The option to work ‘flexibly’ is great, until you realize it’s just a ploy to rip you off and make you feel better about constantly checking your email.
And so when I see stories of Dads working flexibly in high-profile positions, as I did over the weekend in line with Father’s Day, I’m not completely convinced.
The problem is that the stats are still well against Dads when it comes to flexible or part time to care for children at home.
While according to ABS data released on Friday there has been some increase in Dads changing their work patterns to be more involved at home, the increase frankly doesn’t match all the talk that’s going on in big corporates about the move to flexible work.
Around 30% of working Dads now take advantage of flexible work options compared with 16% back in 1996. A great increase, but just one third of Dads? It seems rather low, especially when you consider the fact the definition of “working flexibly” can be rather wide. Last week I heard a father in an accounting firm describe his flexible arrangements as being able to leave work at 5:15pm on the dot to collect his toddlers from daycare, only to log back on for two to three hours once they had gone to bed.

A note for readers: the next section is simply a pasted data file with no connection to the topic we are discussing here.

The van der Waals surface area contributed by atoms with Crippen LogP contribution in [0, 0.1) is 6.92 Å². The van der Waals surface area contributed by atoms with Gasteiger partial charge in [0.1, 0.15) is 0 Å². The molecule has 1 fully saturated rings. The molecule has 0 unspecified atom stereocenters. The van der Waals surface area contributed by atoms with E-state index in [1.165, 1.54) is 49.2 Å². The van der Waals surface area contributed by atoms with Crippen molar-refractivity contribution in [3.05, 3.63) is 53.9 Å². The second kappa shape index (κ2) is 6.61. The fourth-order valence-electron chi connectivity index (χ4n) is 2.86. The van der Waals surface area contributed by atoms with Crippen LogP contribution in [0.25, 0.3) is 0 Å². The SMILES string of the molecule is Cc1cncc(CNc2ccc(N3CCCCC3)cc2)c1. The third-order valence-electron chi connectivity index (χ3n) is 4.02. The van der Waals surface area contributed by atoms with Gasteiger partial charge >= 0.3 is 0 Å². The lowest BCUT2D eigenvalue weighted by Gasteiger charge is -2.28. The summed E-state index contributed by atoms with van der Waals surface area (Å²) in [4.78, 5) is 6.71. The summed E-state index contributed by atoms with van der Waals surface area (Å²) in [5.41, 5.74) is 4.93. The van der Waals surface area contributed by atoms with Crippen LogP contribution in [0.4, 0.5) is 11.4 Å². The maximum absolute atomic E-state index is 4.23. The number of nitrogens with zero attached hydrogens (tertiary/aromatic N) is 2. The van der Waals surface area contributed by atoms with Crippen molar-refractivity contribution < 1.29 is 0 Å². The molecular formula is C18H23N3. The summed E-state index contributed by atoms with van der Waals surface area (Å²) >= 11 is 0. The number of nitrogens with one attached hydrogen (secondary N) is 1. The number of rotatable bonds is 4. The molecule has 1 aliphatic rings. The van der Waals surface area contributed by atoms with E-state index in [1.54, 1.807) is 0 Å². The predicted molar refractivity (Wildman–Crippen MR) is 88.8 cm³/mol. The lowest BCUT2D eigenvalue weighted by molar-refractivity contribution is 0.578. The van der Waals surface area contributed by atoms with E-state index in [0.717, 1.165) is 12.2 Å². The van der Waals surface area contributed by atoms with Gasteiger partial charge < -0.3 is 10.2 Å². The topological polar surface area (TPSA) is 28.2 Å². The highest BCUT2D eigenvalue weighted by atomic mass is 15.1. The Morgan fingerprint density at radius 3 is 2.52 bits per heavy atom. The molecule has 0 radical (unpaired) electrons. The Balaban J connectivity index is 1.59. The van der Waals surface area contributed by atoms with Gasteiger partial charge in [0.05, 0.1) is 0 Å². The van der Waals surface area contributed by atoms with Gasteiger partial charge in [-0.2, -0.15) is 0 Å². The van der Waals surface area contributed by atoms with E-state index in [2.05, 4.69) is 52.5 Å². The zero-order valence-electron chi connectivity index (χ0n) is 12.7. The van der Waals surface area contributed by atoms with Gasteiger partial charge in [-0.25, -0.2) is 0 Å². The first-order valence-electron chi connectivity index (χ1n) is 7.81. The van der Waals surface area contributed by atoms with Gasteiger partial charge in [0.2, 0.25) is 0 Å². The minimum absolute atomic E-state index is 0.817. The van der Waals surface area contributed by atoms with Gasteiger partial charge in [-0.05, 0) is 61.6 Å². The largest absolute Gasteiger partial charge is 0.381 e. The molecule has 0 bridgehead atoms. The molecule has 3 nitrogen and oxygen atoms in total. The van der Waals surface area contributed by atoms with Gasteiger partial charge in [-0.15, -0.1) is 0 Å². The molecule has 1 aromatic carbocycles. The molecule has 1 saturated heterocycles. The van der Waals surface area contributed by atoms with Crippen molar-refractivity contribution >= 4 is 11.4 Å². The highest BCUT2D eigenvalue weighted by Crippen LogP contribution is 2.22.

Over the weekend, the Australian Financial Review offered a number of examples of the increasing number of “part-time power dads”, including Holden managing director Mark Bernard who comes into work late after dropping his kids off at school, and Lion chief executive of food and beverage Stuart Irvine, who leaves work early to collect his kids. I’m not sure how this makes them “part time power dads”, but it’s good to hear how they’re maintaining high profile leadership positions with the school run.
Meanwhile, the ABS data also found around 14% of dads are now working from home to care for their children, up from 7% in 1996. Yet another slight increase that just doesn’t seem good enough when you consider how much technology has transformed how and where we can work.
Comparing employment patterns between mums and dads shows just how well set gender roles still are. The data revealed 90% of dads with kids under 15 are employed, compared with 65% of mum. Just under 92% of those Dads work full time, compared with 42% of employed mums.
And the number of hours worked “full-time” also varies significantly between genders. According to ABS:
Full time working dads of children under 15 worked an average of 42 hours per week, while part-timers worked an average of 20 hours.
Working mums with children under 6 worked an average of 33 hours per week full-time and 16 hours part-time.
Those with older children (6-14) worked 38 hours per week full-time and 18 hours per week part-time on average.